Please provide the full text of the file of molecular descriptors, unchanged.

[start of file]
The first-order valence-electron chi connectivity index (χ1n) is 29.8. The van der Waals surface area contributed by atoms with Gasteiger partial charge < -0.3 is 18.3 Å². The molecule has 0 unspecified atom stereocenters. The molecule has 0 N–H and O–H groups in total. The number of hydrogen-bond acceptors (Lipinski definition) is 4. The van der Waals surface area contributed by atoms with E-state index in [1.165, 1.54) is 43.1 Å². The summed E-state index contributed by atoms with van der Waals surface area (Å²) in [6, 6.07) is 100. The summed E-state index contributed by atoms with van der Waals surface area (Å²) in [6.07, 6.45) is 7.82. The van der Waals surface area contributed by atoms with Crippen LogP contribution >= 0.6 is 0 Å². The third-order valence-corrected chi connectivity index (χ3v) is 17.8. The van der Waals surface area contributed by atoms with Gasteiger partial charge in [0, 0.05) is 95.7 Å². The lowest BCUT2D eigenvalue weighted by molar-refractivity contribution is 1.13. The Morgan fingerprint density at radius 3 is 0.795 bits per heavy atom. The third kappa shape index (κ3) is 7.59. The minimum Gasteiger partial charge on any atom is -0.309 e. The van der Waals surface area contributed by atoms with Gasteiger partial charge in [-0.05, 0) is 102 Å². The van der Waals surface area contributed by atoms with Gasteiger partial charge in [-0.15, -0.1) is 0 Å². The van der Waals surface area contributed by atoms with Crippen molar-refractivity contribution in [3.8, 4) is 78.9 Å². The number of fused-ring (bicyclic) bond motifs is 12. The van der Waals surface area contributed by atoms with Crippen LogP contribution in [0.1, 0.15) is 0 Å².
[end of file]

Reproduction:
The first-order valence-electron chi connectivity index (χ1n) is 29.8. The van der Waals surface area contributed by atoms with Gasteiger partial charge < -0.3 is 18.3 Å². The molecule has 0 unspecified atom stereocenters. The molecule has 0 N–H and O–H groups in total. The number of hydrogen-bond acceptors (Lipinski definition) is 4. The van der Waals surface area contributed by atoms with E-state index in [1.165, 1.54) is 43.1 Å². The summed E-state index contributed by atoms with van der Waals surface area (Å²) in [6, 6.07) is 100. The summed E-state index contributed by atoms with van der Waals surface area (Å²) in [6.07, 6.45) is 7.82. The van der Waals surface area contributed by atoms with Crippen LogP contribution >= 0.6 is 0 Å². The third-order valence-corrected chi connectivity index (χ3v) is 17.8. The van der Waals surface area contributed by atoms with Gasteiger partial charge in [0, 0.05) is 95.7 Å². The lowest BCUT2D eigenvalue weighted by molar-refractivity contribution is 1.13. The Morgan fingerprint density at radius 3 is 0.795 bits per heavy atom. The third kappa shape index (κ3) is 7.59. The minimum Gasteiger partial charge on any atom is -0.309 e. The van der Waals surface area contributed by atoms with Gasteiger partial charge in [-0.05, 0) is 102 Å². The van der Waals surface area contributed by atoms with Gasteiger partial charge in [-0.15, -0.1) is 0 Å². The van der Waals surface area contributed by atoms with Crippen molar-refractivity contribution in [3.8, 4) is 78.9 Å². The number of fused-ring (bicyclic) bond motifs is 12. The van der Waals surface area contributed by atoms with Crippen LogP contribution in [0.1, 0.15) is 0 Å².